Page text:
Cartesian Dualism vs Dragon Age Spirits

Dragon Age spirits, Cole, maenmiu logo

The philosophical concept of Cartesian Dualism, as proposed by Rene Descartes, has permeated many realms of thought and creativity, even inspiring elements of the popular video game series Dragon Age. Descartes’ idea of a distinct separation between mind (immaterial) and body (material) can be likened to the portrayal of spirits in the game’s realm known as the Fade. This article aims to delve into the intriguing parallels between these seemingly disparate domains – a centuries-old philosophical doctrine and a modern-day fantasy video game.

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Cartesian Dualism

Rene Descartes, a prominent figure of 17th-century philosophy, introduced Cartesian Dualism as a groundbreaking view of human existence. This theory posits a strict distinction between the mind – representing thought, consciousness, and the immaterial – and the body, symbolizing the physical, tangible world. According to Descartes, these two entities, while intrinsically linked, are essentially different, a concept that provoked much debate and left a lasting influence on philosophical and scientific discourse.

Spirits of the Fade

In BioWare’s Dragon Age series, the Fade is a metaphysical realm inhabited by spirits, echoes of mortal dreams, and memories. These spirits are not simple ethereal beings but embodiments of distinct concepts and emotions, such as hope, compassion, or rage. This conceptualization presents an interesting parallel to Cartesian Dualism, with spirits representing the immaterial aspect of existence. Their interactions with the material world – the world of living beings – shape the narrative and moral decisions within the game.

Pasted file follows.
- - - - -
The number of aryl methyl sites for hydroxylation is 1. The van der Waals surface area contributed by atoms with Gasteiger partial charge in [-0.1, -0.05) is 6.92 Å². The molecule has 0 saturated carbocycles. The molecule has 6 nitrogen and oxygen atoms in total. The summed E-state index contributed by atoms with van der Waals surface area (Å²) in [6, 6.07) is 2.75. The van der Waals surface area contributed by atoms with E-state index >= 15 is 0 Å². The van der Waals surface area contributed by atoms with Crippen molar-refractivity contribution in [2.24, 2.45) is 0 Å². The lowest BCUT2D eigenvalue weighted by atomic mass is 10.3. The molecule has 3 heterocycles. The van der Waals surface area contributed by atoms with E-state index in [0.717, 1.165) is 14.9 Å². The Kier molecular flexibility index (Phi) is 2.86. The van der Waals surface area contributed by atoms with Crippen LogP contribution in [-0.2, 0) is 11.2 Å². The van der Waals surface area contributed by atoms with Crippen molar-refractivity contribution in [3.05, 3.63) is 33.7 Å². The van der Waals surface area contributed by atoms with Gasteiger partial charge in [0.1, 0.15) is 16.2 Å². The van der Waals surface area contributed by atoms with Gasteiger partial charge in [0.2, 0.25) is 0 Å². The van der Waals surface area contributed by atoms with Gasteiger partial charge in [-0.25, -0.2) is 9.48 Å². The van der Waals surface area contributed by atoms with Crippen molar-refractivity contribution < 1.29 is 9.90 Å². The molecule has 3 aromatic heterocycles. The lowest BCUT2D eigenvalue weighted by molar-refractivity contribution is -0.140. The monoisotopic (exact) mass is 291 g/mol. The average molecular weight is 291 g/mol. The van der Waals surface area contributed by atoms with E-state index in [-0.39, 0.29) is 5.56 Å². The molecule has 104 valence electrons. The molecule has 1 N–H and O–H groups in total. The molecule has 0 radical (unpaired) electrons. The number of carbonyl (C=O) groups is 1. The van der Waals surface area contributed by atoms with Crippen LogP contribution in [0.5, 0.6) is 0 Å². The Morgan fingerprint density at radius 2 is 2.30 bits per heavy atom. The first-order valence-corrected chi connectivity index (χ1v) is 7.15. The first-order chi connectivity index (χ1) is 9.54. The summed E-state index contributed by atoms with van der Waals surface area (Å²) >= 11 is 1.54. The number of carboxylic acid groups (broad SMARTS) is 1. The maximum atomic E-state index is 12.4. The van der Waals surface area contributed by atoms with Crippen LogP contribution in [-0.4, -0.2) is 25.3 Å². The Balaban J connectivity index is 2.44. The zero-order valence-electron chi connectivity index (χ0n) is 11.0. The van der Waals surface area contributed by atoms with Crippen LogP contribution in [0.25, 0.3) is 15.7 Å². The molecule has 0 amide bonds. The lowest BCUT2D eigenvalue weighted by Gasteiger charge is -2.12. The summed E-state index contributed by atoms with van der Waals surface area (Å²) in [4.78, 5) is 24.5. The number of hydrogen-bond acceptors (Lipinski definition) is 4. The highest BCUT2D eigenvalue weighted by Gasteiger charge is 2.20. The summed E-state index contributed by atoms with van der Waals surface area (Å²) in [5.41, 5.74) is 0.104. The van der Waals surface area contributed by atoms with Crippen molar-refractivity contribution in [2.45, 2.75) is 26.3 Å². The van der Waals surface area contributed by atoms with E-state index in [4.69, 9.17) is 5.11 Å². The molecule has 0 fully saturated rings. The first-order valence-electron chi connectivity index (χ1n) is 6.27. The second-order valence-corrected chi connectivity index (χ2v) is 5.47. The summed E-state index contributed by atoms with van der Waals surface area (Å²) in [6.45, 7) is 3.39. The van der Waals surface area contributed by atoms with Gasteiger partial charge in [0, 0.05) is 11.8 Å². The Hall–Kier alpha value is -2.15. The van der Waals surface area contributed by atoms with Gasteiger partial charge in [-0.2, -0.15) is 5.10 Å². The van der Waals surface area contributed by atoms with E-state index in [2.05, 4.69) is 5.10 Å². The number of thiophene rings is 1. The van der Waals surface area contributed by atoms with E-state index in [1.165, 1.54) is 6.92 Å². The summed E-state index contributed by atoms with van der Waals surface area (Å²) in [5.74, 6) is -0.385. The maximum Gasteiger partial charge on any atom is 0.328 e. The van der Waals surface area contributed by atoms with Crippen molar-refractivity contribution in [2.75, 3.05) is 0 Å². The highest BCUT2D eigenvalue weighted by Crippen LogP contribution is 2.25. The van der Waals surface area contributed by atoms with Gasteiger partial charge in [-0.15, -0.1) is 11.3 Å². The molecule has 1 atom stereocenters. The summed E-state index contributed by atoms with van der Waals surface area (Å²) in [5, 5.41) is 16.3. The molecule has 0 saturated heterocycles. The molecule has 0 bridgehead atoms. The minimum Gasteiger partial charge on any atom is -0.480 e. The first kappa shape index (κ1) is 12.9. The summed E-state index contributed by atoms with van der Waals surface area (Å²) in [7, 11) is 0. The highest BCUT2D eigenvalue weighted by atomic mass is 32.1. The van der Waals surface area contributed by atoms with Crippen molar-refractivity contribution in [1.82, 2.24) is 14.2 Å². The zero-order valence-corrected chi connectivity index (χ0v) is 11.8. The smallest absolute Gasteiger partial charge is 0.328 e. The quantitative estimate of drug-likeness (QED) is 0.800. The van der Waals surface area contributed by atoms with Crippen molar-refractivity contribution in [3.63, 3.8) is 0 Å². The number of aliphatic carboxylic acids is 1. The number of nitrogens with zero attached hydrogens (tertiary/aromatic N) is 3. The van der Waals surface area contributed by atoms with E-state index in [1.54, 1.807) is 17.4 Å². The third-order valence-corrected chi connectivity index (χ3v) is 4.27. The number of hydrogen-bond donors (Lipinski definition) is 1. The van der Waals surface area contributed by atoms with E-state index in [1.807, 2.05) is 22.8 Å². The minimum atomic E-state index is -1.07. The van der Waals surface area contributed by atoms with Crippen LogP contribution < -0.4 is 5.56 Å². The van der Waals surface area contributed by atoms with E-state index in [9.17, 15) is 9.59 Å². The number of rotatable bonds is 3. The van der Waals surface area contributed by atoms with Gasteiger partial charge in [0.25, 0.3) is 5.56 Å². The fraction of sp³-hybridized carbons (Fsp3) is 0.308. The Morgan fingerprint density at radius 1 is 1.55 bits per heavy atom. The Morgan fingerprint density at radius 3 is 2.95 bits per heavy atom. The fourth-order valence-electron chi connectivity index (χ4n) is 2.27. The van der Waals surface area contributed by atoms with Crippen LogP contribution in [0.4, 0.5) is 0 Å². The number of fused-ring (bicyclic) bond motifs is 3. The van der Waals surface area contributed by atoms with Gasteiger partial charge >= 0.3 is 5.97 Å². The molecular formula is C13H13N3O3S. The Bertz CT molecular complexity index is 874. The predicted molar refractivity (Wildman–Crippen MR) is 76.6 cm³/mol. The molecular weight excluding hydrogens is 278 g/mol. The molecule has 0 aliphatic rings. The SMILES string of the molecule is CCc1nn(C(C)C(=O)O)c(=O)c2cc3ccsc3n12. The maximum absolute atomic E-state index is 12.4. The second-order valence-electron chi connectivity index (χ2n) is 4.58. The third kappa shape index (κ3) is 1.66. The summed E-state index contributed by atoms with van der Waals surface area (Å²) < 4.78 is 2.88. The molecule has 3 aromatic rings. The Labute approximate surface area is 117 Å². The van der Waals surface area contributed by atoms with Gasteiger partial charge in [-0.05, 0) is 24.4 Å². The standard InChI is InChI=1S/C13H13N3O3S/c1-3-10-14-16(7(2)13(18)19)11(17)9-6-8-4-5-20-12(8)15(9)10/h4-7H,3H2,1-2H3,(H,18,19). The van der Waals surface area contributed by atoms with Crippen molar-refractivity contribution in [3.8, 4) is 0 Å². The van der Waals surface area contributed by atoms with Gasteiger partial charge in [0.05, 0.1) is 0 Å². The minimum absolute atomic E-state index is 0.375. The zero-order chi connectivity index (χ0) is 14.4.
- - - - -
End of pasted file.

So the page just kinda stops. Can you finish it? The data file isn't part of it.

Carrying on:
Unearthing the Parallels

The concept of spirits in the Dragon Age series seems to be influenced by the mind aspect of Cartesian Dualism. They symbolize the non-physical, immaterial elements of existence – thoughts, feelings, and spiritual inclinations, just as Descartes’s philosophy proposed. Similarly, the Fade and the physical world in Dragon Age may be seen as mirroring Descartes’s idea of separate domains for the mind and body. The Fade is a metaphysical space where spirits and concepts exist, much like the realm of the mind in Cartesian Dualism, while the physical world, filled with tangible realities and corporeal beings, is akin to Descartes’s body domain.

Philosophical Gameplay

The dichotomy between the immaterial spirits of the Fade and the material world profoundly impacts Dragon Age’s gameplay and narrative. The player’s understanding of spirits’ essence and their moral alignment can shape the choices they make and the alliances they form. Characters like Cole, a spirit of compassion who has taken a physical form, raise compelling questions about the nature of existence, further reflecting Cartesian ideas. Player interpretations and responses to these philosophical underpinnings have become a crucial part of the Dragon Age community’s discourse, emphasizing the philosophical depth that video games can offer.

From Philosophy to Fantasy

This exploration into Cartesian Dualism’s influence on the conceptualization of spirits in Dragon Age offers a compelling perspective on how philosophical theories can permeate modern media, even video games. It elucidates how such an abstract concept can add depth and intrigue to a game’s narrative and moral dynamics. As video games continue to evolve as a storytelling medium, we can anticipate even more sophisticated incorporations of philosophical doctrines, enriching our virtual experiences and sparking profound conversations.

I created this article with the partial assistance of an AI tool. Learn about my view on AI and why I’m telling you about it.

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